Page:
We are currently at a very undefined period in the history of fashion design. The primary concern is that innovation within the industry has become rather dormant, and has subsequently entered into a state of repetition and duplicity in the products that have been created. World known brands are recycling the past – but the results are not particularly revolutionary in nature. Change can only come about in fashion design when it is coupled with a social agenda and meaningful purpose.
Feminism is, and has always been a movement that has been a catalyst of change and development throughout the world. The particular evolution of feminism and its respective correlation to fashion has gained massive momentum since the power-suits of Marlene Dietrich in the early 20th century. Marlene had not only raised the lantern for others to see, but she was a primary protagonist of what a woman is, and how all people must come to respect and appreciate the phenomenon. The intensity communicated by women today exceeds any form and style of clothing, it is no longer about fabric, color or shape.
Feminism as represented in fashion has evolved to a point where it is defined by the woman herself. For example the gaze of Greta Garbo emanates throughout history – what she was wearing is practically inconsequential. The female protagonist in the world of fashion, regardless of whether she adorns torn denim shorts, boots and blazer – or alternatively – a haute couture gown, communicates intensity with poise and panache.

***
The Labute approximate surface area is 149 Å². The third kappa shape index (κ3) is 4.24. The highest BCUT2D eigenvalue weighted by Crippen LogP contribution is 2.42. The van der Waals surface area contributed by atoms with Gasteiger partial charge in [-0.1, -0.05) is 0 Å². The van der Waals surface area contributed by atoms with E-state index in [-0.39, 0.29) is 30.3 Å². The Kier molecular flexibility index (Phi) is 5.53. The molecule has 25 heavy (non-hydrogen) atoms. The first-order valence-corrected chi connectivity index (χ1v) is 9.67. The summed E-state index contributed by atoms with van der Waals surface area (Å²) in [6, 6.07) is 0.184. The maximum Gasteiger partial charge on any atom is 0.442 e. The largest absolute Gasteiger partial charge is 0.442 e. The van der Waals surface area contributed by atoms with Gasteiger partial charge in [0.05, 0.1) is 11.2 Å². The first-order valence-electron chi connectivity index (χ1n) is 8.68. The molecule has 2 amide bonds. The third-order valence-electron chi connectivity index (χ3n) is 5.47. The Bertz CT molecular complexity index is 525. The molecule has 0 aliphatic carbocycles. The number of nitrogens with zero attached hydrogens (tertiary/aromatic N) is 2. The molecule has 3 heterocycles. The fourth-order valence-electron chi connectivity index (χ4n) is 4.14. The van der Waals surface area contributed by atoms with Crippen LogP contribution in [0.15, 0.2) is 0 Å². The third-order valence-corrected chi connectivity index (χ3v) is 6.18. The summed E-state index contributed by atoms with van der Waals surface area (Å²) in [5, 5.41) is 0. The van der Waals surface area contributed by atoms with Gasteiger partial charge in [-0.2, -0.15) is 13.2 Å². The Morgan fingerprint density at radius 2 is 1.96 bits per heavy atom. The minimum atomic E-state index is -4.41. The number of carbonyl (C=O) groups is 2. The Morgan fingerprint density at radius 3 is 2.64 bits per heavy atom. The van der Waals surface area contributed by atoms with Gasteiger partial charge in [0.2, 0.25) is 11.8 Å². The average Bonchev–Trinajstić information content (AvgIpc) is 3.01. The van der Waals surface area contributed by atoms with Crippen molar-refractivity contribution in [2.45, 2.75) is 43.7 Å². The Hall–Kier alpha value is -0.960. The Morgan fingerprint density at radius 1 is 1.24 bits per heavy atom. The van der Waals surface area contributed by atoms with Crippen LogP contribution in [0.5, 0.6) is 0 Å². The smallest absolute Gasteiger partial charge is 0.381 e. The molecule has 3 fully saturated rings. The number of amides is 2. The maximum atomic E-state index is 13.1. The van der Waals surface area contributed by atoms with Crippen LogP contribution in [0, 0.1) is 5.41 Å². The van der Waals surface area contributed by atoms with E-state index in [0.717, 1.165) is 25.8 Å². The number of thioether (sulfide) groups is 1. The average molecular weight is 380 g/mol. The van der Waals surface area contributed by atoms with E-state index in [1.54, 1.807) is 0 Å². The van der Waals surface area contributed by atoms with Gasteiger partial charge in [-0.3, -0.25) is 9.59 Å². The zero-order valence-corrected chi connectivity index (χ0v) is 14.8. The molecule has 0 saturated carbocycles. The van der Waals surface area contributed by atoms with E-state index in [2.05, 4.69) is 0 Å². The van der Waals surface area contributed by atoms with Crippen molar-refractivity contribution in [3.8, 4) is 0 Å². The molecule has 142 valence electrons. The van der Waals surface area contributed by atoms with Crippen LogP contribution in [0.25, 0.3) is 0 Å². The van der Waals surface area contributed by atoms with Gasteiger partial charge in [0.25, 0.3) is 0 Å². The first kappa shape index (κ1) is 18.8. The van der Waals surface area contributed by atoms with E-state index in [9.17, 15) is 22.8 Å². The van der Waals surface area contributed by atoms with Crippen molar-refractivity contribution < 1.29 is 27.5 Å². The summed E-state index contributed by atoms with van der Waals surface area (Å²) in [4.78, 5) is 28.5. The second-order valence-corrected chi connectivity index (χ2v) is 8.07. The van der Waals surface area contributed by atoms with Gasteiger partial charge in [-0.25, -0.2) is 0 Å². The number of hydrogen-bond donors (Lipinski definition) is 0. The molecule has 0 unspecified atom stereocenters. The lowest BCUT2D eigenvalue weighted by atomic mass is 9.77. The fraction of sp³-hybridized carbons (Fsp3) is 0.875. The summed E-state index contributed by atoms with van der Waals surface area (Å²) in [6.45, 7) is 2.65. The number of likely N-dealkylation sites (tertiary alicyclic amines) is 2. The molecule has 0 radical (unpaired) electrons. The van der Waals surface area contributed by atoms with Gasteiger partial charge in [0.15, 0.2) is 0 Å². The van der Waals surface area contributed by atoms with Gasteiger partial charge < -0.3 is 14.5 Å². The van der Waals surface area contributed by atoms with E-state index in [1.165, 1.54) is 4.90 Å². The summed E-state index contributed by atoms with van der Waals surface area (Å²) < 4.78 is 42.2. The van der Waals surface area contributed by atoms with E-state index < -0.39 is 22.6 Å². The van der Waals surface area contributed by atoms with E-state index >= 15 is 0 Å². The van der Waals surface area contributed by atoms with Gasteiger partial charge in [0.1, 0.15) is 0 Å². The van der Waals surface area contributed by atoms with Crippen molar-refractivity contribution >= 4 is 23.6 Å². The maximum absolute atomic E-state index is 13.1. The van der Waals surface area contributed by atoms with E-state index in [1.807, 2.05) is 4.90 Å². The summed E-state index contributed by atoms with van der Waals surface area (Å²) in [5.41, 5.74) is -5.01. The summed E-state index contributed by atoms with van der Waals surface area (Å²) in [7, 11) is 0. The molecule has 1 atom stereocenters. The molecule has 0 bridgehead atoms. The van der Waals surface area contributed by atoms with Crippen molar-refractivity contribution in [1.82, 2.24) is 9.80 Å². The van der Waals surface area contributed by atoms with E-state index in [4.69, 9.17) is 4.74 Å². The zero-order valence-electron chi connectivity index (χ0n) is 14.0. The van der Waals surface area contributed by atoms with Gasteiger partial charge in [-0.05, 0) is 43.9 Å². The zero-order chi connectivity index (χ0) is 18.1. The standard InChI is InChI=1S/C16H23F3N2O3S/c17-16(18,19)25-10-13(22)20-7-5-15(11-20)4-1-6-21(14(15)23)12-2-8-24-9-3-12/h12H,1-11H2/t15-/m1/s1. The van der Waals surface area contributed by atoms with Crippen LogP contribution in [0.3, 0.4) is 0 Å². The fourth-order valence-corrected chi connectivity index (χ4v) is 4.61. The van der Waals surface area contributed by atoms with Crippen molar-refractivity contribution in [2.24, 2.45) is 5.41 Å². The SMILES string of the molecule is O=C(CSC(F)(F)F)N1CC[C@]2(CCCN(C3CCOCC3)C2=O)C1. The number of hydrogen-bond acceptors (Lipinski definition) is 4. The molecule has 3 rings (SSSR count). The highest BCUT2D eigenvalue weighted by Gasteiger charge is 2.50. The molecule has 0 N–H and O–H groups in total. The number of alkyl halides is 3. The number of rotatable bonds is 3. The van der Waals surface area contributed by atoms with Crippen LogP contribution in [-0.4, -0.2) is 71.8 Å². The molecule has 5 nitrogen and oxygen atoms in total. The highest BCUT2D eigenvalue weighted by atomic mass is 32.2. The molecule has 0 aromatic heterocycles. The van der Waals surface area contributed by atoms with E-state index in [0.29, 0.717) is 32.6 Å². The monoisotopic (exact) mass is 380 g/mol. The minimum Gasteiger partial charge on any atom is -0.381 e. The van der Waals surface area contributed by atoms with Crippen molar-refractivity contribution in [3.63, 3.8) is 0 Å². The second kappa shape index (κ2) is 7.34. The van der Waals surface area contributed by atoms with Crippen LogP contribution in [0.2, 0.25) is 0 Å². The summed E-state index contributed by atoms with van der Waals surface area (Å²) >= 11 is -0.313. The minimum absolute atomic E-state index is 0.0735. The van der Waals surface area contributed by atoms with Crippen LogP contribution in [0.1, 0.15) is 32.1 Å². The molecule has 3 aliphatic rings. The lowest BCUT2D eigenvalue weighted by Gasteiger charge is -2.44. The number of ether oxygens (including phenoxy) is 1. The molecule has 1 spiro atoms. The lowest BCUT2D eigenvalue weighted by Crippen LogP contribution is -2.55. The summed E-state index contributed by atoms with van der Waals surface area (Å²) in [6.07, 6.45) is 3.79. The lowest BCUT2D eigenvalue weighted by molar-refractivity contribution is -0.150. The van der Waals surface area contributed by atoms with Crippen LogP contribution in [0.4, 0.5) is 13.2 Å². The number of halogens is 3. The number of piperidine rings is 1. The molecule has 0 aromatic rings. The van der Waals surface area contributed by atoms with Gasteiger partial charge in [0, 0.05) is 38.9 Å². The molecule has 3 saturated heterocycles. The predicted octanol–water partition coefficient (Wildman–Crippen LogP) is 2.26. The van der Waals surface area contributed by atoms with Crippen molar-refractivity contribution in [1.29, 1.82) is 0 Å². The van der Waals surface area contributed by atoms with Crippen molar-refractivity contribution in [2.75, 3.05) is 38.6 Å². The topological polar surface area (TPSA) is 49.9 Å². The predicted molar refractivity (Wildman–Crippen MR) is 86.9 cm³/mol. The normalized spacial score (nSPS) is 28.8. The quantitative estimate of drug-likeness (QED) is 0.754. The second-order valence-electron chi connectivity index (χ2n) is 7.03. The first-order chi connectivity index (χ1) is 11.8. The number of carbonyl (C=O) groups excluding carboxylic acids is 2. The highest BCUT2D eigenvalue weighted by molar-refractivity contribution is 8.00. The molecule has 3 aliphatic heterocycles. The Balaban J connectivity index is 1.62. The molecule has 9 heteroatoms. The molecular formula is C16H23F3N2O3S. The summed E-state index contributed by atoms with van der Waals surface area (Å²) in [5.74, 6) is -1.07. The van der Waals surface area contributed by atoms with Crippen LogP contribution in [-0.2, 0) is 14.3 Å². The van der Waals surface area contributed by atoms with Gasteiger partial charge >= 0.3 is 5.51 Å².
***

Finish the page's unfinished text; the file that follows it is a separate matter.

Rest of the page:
As the Dean of the College of Design at the American University in the Emirates, I have been pushing the fashion agenda of WAAR and its correlation to strong and empowered women across the region and the world at large. The WAAR concept suggests We Are All Refugees regardless of social, economic or political status. Whether a person has left their home for financial, social, political or other reasons – this detachment of place and culture contributes to the refugee crisis today. What better way to showcase this contemporary condition than designing a ladies clutch – the premise being it is the ultimate holder of necessities, the bare minimum carrier device – and drawing awareness to the refugee crisis.
Recently, WAAR* has started to gain momentum in the Arab region and the UAE community. Leading women have robustly carried WAAR* clutches such as Saudi feminist, Hanna Basrawi (@itsalwayshana), and journalist and TV presenter, Leen Abou Shaar (@leen.aboushaar), as well as actress and TV presenter, Zena Louay (@Zena_Louay). Their strong and robust sense of style have pushed WAAR* beyond its original boundary to metaphorically communicate with the global community not only about the refugee crisis, but also about self-expression, feminism and fashion.